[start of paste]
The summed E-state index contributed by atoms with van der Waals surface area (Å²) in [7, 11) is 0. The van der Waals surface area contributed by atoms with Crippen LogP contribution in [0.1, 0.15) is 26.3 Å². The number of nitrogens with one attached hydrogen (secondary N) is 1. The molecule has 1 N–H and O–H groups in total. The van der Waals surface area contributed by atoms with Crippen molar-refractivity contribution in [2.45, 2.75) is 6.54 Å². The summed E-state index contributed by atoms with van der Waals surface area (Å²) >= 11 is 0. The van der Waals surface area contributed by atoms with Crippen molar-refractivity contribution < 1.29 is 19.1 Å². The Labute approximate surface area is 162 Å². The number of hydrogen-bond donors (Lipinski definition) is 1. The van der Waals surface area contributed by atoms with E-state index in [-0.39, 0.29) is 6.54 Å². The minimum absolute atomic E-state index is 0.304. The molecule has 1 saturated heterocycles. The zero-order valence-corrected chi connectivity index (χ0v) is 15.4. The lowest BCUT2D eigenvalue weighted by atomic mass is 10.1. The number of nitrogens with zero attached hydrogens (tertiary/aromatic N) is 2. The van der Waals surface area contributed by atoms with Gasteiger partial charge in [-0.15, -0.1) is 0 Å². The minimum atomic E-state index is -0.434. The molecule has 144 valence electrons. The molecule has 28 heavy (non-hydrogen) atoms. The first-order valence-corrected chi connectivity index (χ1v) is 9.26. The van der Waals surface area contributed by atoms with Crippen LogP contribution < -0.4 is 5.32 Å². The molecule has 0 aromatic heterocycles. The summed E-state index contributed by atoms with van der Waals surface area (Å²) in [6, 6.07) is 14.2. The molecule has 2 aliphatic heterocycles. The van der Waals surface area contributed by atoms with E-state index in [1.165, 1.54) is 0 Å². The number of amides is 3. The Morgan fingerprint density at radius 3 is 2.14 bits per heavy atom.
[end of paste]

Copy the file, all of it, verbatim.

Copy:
The summed E-state index contributed by atoms with van der Waals surface area (Å²) in [7, 11) is 0. The van der Waals surface area contributed by atoms with Crippen LogP contribution in [0.1, 0.15) is 26.3 Å². The number of nitrogens with one attached hydrogen (secondary N) is 1. The molecule has 1 N–H and O–H groups in total. The van der Waals surface area contributed by atoms with Crippen molar-refractivity contribution in [2.45, 2.75) is 6.54 Å². The summed E-state index contributed by atoms with van der Waals surface area (Å²) >= 11 is 0. The van der Waals surface area contributed by atoms with Crippen molar-refractivity contribution < 1.29 is 19.1 Å². The Labute approximate surface area is 162 Å². The number of hydrogen-bond donors (Lipinski definition) is 1. The van der Waals surface area contributed by atoms with E-state index in [-0.39, 0.29) is 6.54 Å². The minimum absolute atomic E-state index is 0.304. The molecule has 1 saturated heterocycles. The zero-order valence-corrected chi connectivity index (χ0v) is 15.4. The lowest BCUT2D eigenvalue weighted by atomic mass is 10.1. The number of nitrogens with zero attached hydrogens (tertiary/aromatic N) is 2. The van der Waals surface area contributed by atoms with Gasteiger partial charge in [-0.15, -0.1) is 0 Å². The minimum atomic E-state index is -0.434. The molecule has 144 valence electrons. The molecule has 28 heavy (non-hydrogen) atoms. The first-order valence-corrected chi connectivity index (χ1v) is 9.26. The van der Waals surface area contributed by atoms with Crippen LogP contribution < -0.4 is 5.32 Å². The molecule has 0 aromatic heterocycles. The summed E-state index contributed by atoms with van der Waals surface area (Å²) in [6, 6.07) is 14.2. The molecule has 2 aliphatic heterocycles. The van der Waals surface area contributed by atoms with E-state index in [1.165, 1.54) is 0 Å². The number of amides is 3. The Morgan fingerprint density at radius 3 is 2.14 bits per heavy atom.